And so it proves. My Southend United is from the mid-70 and 80s. Nothing spectacular, despite my hazy childhood memories. Promoted once or twice and comfortable in the knowledge that relegation would follow a season or two later. It was frustrating, but at least we all knew where we stood.

The era provided us with the 1980/81 Fourth Division championship-winning team. Cawston, Stead, Yates, Hadley, Moody, Cusack, Gray, Pountney, Spence, Mercer and Otulakowski. 

Heartbreakingly relegated on the final day of the 1979/80 season at Hull City, Promoted at the first attempt following an epic battle for the title with Lincoln City. The team included midfield maestro, Ron Pountney. To this day, my all-time favourite Blues player. I was eleven years old, and waltzing on top of the world. We had just clinched the first trophy in our history. It was our moment, but let’s be honest, we all knew it couldn’t last and nothing has ever since.

Yellow Sports Brian Jeeves pictured with former Southend United midfielder Ron Pountney

Some people fondly recall promotion to the Second Division. Fantastic campaigns culminating with those memorable afternoons at Bury and Swansea. But as much as I’ve enjoyed short stints in the second tier, I remain realistic. 

Now I’m perfectly aware that nothing yet is set in stone. so let’s talk hypothetically. Firstly, there is plenty to do for anyone taking the reigns at our football club. The damage runs deep and not only on the footballing side of the operation.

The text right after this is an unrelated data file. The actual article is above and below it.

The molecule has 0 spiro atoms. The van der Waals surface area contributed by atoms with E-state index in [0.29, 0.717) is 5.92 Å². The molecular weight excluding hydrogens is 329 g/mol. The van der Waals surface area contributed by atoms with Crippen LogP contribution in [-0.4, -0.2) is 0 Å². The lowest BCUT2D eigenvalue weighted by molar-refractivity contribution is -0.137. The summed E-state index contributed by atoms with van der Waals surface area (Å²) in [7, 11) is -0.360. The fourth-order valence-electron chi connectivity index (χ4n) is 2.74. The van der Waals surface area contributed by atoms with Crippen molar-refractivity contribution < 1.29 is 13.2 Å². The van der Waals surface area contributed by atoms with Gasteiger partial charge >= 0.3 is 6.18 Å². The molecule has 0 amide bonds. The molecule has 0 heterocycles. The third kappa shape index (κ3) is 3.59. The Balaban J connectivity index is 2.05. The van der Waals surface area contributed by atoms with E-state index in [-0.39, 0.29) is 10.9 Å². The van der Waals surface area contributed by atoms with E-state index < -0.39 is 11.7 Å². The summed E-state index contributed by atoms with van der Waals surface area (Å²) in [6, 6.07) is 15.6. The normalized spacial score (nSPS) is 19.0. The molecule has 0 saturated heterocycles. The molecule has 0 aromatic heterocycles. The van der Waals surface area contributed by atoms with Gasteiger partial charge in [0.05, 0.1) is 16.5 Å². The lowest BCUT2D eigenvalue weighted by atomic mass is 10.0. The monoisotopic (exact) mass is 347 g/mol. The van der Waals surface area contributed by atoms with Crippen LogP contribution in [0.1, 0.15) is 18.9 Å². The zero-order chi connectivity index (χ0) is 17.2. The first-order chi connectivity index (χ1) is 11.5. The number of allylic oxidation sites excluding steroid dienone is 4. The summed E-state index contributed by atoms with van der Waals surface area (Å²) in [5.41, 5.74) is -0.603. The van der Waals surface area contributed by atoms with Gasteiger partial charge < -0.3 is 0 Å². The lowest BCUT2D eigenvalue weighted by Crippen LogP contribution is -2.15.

Southend United need to rebuild years of trust eroded by empty promises and financial conundrums. Players and staff are all too often left waiting for their salaries. We lost our one-hundred-year Football League status. The football club’s pride, standing in the community, both local and the wider footballing fraternity, has been ruthlessly stripped bare. Supporters were strung along and in some cases driven away, unable to stomach what was becoming of their beloved club, grossly mismanaged, right before their eyes. Our beloved Roots Hall Stadium was alarmingly left to rot. I’m only scratching the surface. It seemed that the closer I got to the club, the further it pushed me away. I doubt I’m the only person who feels that way. It has to stop. 

No doubt our potential new owners know that and realise there will be a significant timescale connected to the rebuild. Harsh as is seems, the fanbase will need to be patient for a little longer before they start to see anything like Their Southend, whatever, Their Southend might be.

But for now, reality. Although our potential saviours are believed to be in possession of the fit and proper ownership papers from the FA and no doubt their own due diligence is well underway, we currently remain on the edge of the abyss. 

In time, the next few weeks might be recalled as the most important in the club’s history. A turning point. Light at the end of the tunnel. 

Whatever the future holds, as a fellow Southend United supporter, I hope you get something close to your Blues back, because the alternative remains dark, deadly and completely unthinkable.


Brian Jeeves